Saving Money In The Home (Guest Article)

8 April 2010

Today's article comes to you from the pen of Nataliya, writer of, a fellow UK parent blogger! Nataliya shares with us her hints and tips about saving money, based on her experiences of moving into a new home and feeding her hungry family!


As winter leaves us and spring is fast approaching, it's made me reflect on what a bitter and long winter we have all had.

Electricity & Heat

When we moved ten months ago to Suburbia, from a flat in the city into a house, we pondered the costs of heating our new place. We had the heating set to 30°c all the time as it really felt cold in here! According to our little thermometers we have placed around our house, the temperature was only getting up to 24°c on a good day. We then got our first electricity bill and not surprisingly, it was very high. We had to take action to make sure that next bill wasn't so steep.

What we did to cut costs:

  • Used a draught excluder on the door that led to the garage
  • Checked all radiators were operating efficiently and drained the air out of them
  • Turned off the radiators in unused rooms
  • Turned down the radiators at night downstairs
  • Put extra blankets on the beds
  • Kept lights off unless needed
  • Turned off plugs that were not in use (easy to do if you have multiple plugs and a power board with individual switches)

Result: By doing this we reduced our next bill by nearly £300!



If you have a garden and you have little ones, now is a great time to get the wellington boots on and the spades out. A few weeks ago, I pulled up a lot of old dead plants and weeds from the vegetable patch and turned the soil. The children LOVED doing this! Things got incredibly messy and quickly turned into a study of worms, of which we found an enormous amount.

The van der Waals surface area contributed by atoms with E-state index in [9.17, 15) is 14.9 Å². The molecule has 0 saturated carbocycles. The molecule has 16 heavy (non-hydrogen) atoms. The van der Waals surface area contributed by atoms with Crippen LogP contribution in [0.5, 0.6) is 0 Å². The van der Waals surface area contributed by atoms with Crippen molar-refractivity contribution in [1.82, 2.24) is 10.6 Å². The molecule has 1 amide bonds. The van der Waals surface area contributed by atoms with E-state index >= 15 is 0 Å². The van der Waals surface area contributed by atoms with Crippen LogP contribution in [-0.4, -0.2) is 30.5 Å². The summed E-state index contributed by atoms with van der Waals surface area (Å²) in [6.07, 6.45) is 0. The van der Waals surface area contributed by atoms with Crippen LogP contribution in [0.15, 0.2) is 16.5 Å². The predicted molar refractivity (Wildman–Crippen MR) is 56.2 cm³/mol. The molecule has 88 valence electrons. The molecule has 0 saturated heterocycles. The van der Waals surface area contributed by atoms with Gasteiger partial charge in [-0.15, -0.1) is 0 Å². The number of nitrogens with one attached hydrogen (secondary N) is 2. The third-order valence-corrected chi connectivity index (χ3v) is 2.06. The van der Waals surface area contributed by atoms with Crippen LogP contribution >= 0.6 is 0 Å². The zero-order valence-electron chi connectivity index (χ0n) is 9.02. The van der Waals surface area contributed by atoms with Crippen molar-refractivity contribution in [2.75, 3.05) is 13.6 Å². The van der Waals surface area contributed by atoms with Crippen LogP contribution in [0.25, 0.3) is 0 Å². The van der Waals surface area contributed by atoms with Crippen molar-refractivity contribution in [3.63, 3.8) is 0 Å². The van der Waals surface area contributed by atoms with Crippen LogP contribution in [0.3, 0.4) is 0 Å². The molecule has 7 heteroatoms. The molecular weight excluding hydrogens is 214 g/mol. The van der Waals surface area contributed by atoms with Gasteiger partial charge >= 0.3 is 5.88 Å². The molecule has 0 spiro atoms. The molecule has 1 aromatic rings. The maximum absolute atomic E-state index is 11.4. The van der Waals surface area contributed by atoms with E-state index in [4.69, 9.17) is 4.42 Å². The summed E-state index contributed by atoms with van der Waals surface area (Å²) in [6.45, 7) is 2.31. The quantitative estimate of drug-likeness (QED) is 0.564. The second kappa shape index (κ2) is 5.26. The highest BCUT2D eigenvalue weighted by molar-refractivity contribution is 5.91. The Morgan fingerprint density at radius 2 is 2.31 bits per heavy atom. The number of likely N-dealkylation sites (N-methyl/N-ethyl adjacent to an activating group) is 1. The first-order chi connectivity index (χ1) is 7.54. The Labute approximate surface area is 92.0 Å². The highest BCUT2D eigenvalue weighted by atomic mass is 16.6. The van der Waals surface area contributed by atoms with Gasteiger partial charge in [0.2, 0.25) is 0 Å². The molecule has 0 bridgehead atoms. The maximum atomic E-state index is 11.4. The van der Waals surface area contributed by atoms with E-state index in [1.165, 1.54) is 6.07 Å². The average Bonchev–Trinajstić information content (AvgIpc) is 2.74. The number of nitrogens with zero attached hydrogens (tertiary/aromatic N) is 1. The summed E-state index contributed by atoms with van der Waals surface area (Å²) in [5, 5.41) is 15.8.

The next day we (I) dug a few trenches and we threw in some potatoes which I had been secretly keeping in a cupboard in preparation for planting. The children planted them and created more mess.

We're starting to see a little growth in the garden now. Even the herbs in the covered raised flower bed are starting to grow.  There is nothing better than some home grown vegetables and herbs for your dinner! It also helps the children learn about plants and cooking (which must be a good thing) and they love getting dirty and planting seeds, then seeing them grow. But it also saves us money!


One thing I have noticed is my son eats about three times the amount that my daughter does. I've had to increase my dishes enormously to cope with his hollow legs.

I now cook in huge quantities to:Meals

  • A) Have enough food
  • B) Have leftovers
  • C) Save money (economies of scale)

My must-have dishes are Cottage pie and Fish pie. You can make these in bulk and divide them up into portions and freeze them.

I personally buy my meat and mince it myself.  I buy fresh from a local farm - this also reduces the cost of the dish as I get more meat for less money than I would get at the supermarket. Check your local area for farms that have shops - you might live near a farm shop and not even be aware of it.

By doing this, I can feed my family dinner, have leftovers for us to have lunch the next day and have enough to freeze extra for those days where I really can't be bothered to cook!


What about you?

What do you do round the house to help keep costs down?

TOPICS:   Banking   News and Recalls

1 comment

  • Joseph P.
    Another good tip is to check out what energy tariff you are on, and which might be more efficient for you. I live alone in a flat and have an energy tariff which gives me electricity at 1/5 the cost of the "peak rate" for whatever I use between 7PM - 7AM. This means that when I get home from work I wait till 7PM to start cooking my dinner, and I also set my boiler to heat up hot water for the next day the previous night... which occassionaly means I run out of hot water if I have guests but if I'm alone I always have enough. However, if you have people who live at home during the day, or if you set your washing machine/dishwasher to run when you're at work, it can be very pricey!

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